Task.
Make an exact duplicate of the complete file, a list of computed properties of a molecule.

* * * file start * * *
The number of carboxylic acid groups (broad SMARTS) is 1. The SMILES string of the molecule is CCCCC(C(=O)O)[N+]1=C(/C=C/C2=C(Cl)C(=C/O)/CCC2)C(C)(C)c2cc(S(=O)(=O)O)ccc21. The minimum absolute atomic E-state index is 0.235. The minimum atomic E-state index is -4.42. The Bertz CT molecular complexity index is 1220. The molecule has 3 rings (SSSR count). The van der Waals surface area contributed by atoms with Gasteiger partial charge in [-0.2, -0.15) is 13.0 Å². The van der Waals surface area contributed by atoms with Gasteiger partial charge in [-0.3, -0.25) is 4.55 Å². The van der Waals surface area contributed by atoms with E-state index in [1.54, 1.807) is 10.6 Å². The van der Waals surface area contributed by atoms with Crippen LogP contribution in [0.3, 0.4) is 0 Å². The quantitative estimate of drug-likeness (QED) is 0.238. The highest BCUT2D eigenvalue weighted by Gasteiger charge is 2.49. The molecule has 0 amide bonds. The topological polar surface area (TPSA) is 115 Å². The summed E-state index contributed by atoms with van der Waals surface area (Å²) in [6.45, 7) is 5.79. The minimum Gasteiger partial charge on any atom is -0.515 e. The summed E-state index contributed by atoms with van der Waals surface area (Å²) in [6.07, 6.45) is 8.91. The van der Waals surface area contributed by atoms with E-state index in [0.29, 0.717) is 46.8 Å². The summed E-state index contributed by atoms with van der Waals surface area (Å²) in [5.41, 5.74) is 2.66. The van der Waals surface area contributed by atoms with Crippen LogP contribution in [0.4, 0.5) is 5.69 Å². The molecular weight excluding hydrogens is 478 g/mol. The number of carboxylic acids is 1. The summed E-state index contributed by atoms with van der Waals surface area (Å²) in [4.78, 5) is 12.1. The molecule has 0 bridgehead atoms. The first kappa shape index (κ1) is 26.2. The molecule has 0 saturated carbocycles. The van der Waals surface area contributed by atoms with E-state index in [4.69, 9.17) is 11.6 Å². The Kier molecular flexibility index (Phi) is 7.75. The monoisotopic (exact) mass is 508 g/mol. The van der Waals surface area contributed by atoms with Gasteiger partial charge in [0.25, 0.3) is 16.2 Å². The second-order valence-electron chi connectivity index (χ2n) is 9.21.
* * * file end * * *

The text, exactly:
The number of carboxylic acid groups (broad SMARTS) is 1. The SMILES string of the molecule is CCCCC(C(=O)O)[N+]1=C(/C=C/C2=C(Cl)C(=C/O)/CCC2)C(C)(C)c2cc(S(=O)(=O)O)ccc21. The minimum absolute atomic E-state index is 0.235. The minimum atomic E-state index is -4.42. The Bertz CT molecular complexity index is 1220. The molecule has 3 rings (SSSR count). The van der Waals surface area contributed by atoms with Gasteiger partial charge in [-0.2, -0.15) is 13.0 Å². The van der Waals surface area contributed by atoms with Gasteiger partial charge in [-0.3, -0.25) is 4.55 Å². The van der Waals surface area contributed by atoms with E-state index in [1.54, 1.807) is 10.6 Å². The van der Waals surface area contributed by atoms with Crippen LogP contribution in [0.3, 0.4) is 0 Å². The quantitative estimate of drug-likeness (QED) is 0.238. The highest BCUT2D eigenvalue weighted by Gasteiger charge is 2.49. The molecule has 0 amide bonds. The topological polar surface area (TPSA) is 115 Å². The summed E-state index contributed by atoms with van der Waals surface area (Å²) in [6.45, 7) is 5.79. The minimum Gasteiger partial charge on any atom is -0.515 e. The summed E-state index contributed by atoms with van der Waals surface area (Å²) in [6.07, 6.45) is 8.91. The van der Waals surface area contributed by atoms with E-state index in [0.29, 0.717) is 46.8 Å². The summed E-state index contributed by atoms with van der Waals surface area (Å²) in [5.41, 5.74) is 2.66. The van der Waals surface area contributed by atoms with Crippen LogP contribution in [0.4, 0.5) is 5.69 Å². The molecular weight excluding hydrogens is 478 g/mol. The number of carboxylic acids is 1. The summed E-state index contributed by atoms with van der Waals surface area (Å²) in [4.78, 5) is 12.1. The molecule has 0 bridgehead atoms. The first kappa shape index (κ1) is 26.2. The molecule has 0 saturated carbocycles. The van der Waals surface area contributed by atoms with E-state index in [4.69, 9.17) is 11.6 Å². The Kier molecular flexibility index (Phi) is 7.75. The monoisotopic (exact) mass is 508 g/mol. The van der Waals surface area contributed by atoms with Gasteiger partial charge in [0.25, 0.3) is 16.2 Å². The second-order valence-electron chi connectivity index (χ2n) is 9.21.